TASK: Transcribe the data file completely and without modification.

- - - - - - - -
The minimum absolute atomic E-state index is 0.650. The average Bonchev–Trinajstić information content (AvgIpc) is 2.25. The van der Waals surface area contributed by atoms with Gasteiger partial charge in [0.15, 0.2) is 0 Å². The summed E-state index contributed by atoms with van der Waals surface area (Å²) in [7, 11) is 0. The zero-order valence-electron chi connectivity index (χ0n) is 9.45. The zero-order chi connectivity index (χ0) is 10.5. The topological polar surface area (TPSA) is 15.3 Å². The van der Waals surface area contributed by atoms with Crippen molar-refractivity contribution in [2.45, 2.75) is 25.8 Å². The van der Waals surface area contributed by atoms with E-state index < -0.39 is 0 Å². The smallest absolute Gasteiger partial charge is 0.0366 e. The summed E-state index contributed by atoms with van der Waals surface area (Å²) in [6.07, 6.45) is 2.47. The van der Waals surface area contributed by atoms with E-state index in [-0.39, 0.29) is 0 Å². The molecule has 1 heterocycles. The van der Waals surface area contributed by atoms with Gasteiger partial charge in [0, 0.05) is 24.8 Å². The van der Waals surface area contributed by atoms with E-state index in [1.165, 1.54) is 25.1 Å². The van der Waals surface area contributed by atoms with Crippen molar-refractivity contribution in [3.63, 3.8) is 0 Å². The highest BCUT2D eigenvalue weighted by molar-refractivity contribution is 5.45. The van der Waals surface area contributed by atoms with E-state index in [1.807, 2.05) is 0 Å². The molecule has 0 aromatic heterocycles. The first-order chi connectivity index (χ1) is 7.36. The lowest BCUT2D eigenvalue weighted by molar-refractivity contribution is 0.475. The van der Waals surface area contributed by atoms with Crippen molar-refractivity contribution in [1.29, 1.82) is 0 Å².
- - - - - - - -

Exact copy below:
The minimum absolute atomic E-state index is 0.650. The average Bonchev–Trinajstić information content (AvgIpc) is 2.25. The van der Waals surface area contributed by atoms with Gasteiger partial charge in [0.15, 0.2) is 0 Å². The summed E-state index contributed by atoms with van der Waals surface area (Å²) in [7, 11) is 0. The zero-order valence-electron chi connectivity index (χ0n) is 9.45. The zero-order chi connectivity index (χ0) is 10.5. The topological polar surface area (TPSA) is 15.3 Å². The van der Waals surface area contributed by atoms with Crippen molar-refractivity contribution in [2.45, 2.75) is 25.8 Å². The van der Waals surface area contributed by atoms with E-state index < -0.39 is 0 Å². The smallest absolute Gasteiger partial charge is 0.0366 e. The summed E-state index contributed by atoms with van der Waals surface area (Å²) in [6.07, 6.45) is 2.47. The van der Waals surface area contributed by atoms with E-state index in [-0.39, 0.29) is 0 Å². The molecule has 1 heterocycles. The van der Waals surface area contributed by atoms with Gasteiger partial charge in [0, 0.05) is 24.8 Å². The van der Waals surface area contributed by atoms with E-state index in [1.165, 1.54) is 25.1 Å². The van der Waals surface area contributed by atoms with Crippen molar-refractivity contribution in [3.63, 3.8) is 0 Å². The highest BCUT2D eigenvalue weighted by molar-refractivity contribution is 5.45. The van der Waals surface area contributed by atoms with E-state index in [1.807, 2.05) is 0 Å². The molecule has 0 aromatic heterocycles. The first-order chi connectivity index (χ1) is 7.36. The lowest BCUT2D eigenvalue weighted by molar-refractivity contribution is 0.475. The van der Waals surface area contributed by atoms with Crippen molar-refractivity contribution in [1.29, 1.82) is 0 Å².